Viral Comments (23): Zika and semen, one-time dangerous liaison.
Zikavirus is an arbovirus, an arthropod borne virus, a virus transmitted by arthropods such as mosquitoes. Let’s be more precise; Zika is an arbovirus, an arthropod borne virus, a virus mainly transmitted by arthropods such as mosquitoes. But there are some secondary routes. Zikavirus, but also Ebola, for example, apparently very different viruses, have a transmission path, clearly secondary, but slightly surprising: the sexual route. A secondary transmission route, although with a low likelihood, adds cases if the number of patients involved is large enough. For instance, when thousands of recovered infected people exist not taking preventive measures nor receiving the required health education. To learn more regarding Ebola, you can read a post on Ebola and a post about unknown consequences of Ebola after the last outbreak. When an outbreak is much larger than usual (10, 20, 50 times larger) unlikely symptoms and relatively rare events happen … a 1% of occurrence over 100,000 infected means many people could be affected.
Non-vector Zika transmissions can be a chronicle of a story foretold…. In 2011, an American researcher suggested the possible sexual transmission of zikavirus. It happened to a researcher who had been in Senegal and had suffered the disease before returning to Colorado (USA), transmitted the virus to his wife but not to their children. Since the competent vectors (mosquitoes, Aedes aegypti specifically) were not present in the north of this state, the logical conclusion was transmission through sexual contact. By the way, the author Brian Foy knows what he’s talking about because the infected researcher was himself.
Another case was registered in December 2013 during the Zika virus epidemic in French Polynesia, from a 44 years old man, who had suffered two episodes compatible with Zika infection, the second one eight weeks after the first one, when he sought treatment for an episode of hematospermia (bloody semen). No information was available whether he had had sex during these episodes.
Hematospermia occurred within two weeks of the second episode along with fever, headache and arthralgia. When asked, he assured not to have had physical contact with people who at that time had an acute episode of Zika. His semen and urine samples proved positive for Zika virus, while his blood sample was negative. Therefore the man was carrying the virus in his sperm without detectable viremia.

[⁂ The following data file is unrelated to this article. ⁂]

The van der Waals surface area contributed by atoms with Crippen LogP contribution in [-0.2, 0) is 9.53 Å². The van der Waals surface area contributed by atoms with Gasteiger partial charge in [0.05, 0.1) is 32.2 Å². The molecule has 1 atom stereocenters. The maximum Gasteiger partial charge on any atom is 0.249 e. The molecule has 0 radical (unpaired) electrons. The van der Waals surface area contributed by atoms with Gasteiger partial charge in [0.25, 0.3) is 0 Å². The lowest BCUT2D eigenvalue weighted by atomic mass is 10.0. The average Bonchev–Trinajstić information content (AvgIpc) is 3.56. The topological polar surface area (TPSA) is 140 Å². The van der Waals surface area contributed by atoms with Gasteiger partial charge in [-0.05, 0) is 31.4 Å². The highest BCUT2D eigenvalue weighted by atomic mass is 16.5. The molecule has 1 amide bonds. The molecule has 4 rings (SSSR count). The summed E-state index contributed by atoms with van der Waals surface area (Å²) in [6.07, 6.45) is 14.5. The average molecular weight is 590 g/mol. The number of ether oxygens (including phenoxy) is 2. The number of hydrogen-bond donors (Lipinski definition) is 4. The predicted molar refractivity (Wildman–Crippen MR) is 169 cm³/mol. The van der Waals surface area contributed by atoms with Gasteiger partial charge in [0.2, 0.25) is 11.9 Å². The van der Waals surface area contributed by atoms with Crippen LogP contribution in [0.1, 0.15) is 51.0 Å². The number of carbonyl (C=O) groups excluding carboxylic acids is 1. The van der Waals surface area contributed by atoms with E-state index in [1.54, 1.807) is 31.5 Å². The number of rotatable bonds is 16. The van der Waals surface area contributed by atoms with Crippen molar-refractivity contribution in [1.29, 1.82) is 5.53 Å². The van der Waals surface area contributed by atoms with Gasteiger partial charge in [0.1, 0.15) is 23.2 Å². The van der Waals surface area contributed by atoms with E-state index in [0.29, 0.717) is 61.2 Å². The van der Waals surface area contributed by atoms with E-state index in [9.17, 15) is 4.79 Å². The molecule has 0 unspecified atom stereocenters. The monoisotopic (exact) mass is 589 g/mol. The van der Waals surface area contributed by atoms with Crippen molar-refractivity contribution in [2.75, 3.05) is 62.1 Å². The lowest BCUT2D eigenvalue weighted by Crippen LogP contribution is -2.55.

Hematospermia has many causes, and some of them are infectious and sexually transmitted, such as human papillomavirus and herpes simplex virus.
In the present case the amount of virus found in semen was not small; molecular biology techniques detected around 107 copies per ml; viral load in the urine was significantly smaller, slighly below 104 copies/ml. Viruses still kept infectivity in semen but not in the urine sample.
None of what you are reading is extraordinary; other flaviviruses have been detected in the urine of infected people such as West Nile Virus, with higher viral titres than those found on circulating blood; as well as for dengue virus, although for that virus, as well as for yellow fever virus, no infectious virus was detected in urine, just the viral genome.
The worrying element, as it is the case for Ebola, is that the virus is viable and transmissible, weeks after the acute phase has passed, with the patient fully recovered and “active.”
Recently in Dallas, as confirmed by the Centers for Disease Control and Prevention (CDC), another sexual transmission case has been reported from one person who returned from Venezuela. He apparently had sex without protection, while he had symptoms compatible with the disease, and the infection was transmitted to his partner.
If vector transmission was a highway, sexual transmission would be a narrow street, narrow but allowing circulation. And when we put on stage the theory of large numbers, an entirely anecdotal event in a small outbreak can be transformed into a more serious, and less traceable, subject when the epidemic involves hundreds of thousands of people… like it is the scenario in South America, right now.
But this, this is another story.